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Old Haunts, New Food: Rijō and Square Barrels

New restaurants Rijō and Square Barrels have opened in the locations of two old Downtown favorites. How do they stack up?


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There are restaurants you love. And there are restaurants you forgot you loved.


When I worked in downtown Honolulu, there were two spots on opposite sides of the urban core (and opposite sides of the culinary universe, too) that I got sappy about once they closed.


It wasn’t because they served the best food in town. I missed them for what they represented in my life at the time.


I was an idealistic college student, searching for answers, as idealistic college students do: in books of poetry, confusing art shows and music infused with ambiguous lyrics. That often led me to Café Che Pasta in Bishop Square, which, at night, would host art shows and live music. I remember supporting one of my girlfriends, now a fashion designer in Honolulu, by attending an art show opening there for a collective of young artists known as Special Prescription. They were the cool kids. I came for the free food.


When I started working as a reporter at the (now-defunct) Honolulu Advertiser, another restaurant became an important part of my single life. (No, Ocean Club was not a restaurant.) Palomino Euro Bistro in Harbor Court was our go-to watering hole after work. I can’t tell you how many times my friends and I closed down the bar there. The bartenders knew both our real and our fake names. We sipped cocktails and ate plates of the restaurant’s signature Chop Chop Salad and an appetizer that resembled a deconstructed pizza. It was the first time I had roasted garlic (definitely not the last).


Both eateries closed, leaving a void in both prime downtown real estate and whatever remained of my social life.


And then it happened.


Two new restaurant concepts—both markedly different from their predecessors—opened up in these spaces in recent months. While I’m no longer single and have swapped poetry for books on hydroponic gardening, I was still drawn by nostalgia and old-fashioned curiosity to see if these two places could live up to my own sentimental hype.


Rijō Restaurant



Rijō Restaurant has a few things going against it.


First, its concept—Japanese contemporary—isn’t new. Second, it occupies one of the largest dining spaces in downtown Honolulu, a mind-boggling 13,000 square feet. (To put that in context, it’s more than four times bigger than The Pig and the Lady, nearby.) And, lastly, the restaurants that followed Palomino in that space—Cassis and Harbor Court Bistro—didn’t survive very long.


None of that is easy to overcome.


Yet local businessman John Hayashi decided to open Rijō anyway, despite the odds, with the hopes that its unique spin on traditional Japanese food would lure both the downtown lunch crowd and adventurous foodies looking for something new to eat. The restaurant officially opened in February.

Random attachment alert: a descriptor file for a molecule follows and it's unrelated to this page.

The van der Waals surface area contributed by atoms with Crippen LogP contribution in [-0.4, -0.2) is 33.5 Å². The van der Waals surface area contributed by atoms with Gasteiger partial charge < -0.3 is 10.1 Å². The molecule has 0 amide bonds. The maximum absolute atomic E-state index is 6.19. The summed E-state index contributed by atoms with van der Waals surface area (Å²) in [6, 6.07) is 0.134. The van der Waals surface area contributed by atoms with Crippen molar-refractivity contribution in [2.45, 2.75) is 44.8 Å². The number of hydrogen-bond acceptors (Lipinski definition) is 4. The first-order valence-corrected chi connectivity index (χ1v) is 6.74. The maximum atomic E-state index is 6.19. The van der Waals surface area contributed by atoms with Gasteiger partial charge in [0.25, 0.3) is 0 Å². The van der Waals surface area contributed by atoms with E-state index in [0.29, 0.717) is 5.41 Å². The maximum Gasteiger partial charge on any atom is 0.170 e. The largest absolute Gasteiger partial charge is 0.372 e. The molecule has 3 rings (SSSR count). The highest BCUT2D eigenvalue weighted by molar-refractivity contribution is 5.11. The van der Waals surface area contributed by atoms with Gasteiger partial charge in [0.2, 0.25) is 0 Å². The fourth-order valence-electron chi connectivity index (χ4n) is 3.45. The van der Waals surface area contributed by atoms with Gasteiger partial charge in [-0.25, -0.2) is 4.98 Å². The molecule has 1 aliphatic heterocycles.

While I wouldn’t normally recommend a new restaurant keep the décor of its predecessor, in this case, it works. Just about everything here—from the marble tabletops in the bar, the dizzyingly high ceilings, the bathrooms (those of you who were with me in those late hours at the bar will understand)—are exactly the same. That’s comforting, especally if you’re walking into such a cavernous space for the first time.


Really, the only changes I could see—confirmed later by restaurant manager Kelvin Nakahata—were Japanese-style gold lamp fixtures in the ceiling and artwork by local artists on the walls.


I felt immediately at home, wandering into the bar area that curves to the right as you enter the restaurant. Two women were leaning back into the cushy armchairs, browsing the menu for happy hour, which runs from 3 to 6 p.m. daily, with half-full glasses of red wine. Another few downtown workers, two in ties, sat contentedly at the bar, chatting with the friendly bartenders (another thing that hasn’t changed).


Like Palomino, Rijō wants to be the go-to pau hana place. It boasts a diverse drink menu with draft beers, Japanese whiskey and a solid selection of scotch and wine. It also features seven specialty cocktails, including the Rice Rocket ($10), Kai lychee vodka macerated with lychee syrup—not fresh fruit, unfortunately—served martini style; the Whiskey Smash ($10), with Four Roses bourbon muddled with fresh lemon juice and mint poured over a large chunk of ice; and the Rijō Raba ($10), Rijō’s version of the Moscow mule, with Grey Goose Le Melon—which has the honey-sweet flavor of the Cavaillon melon—ginger beer and fresh mint. The cocktails were a nice way to ease into dinner but not quite of the same caliber as the handcrafted drinks at, say, 12th Ave Grill or Pint and Jigger. But I appreciated the effort.


There’s a lot going on in Rijō’s Hawaiian Dragon Roll, with tempura shrimp, pickled papaya, avocado, unagi, macadamia nuts and a mango relish.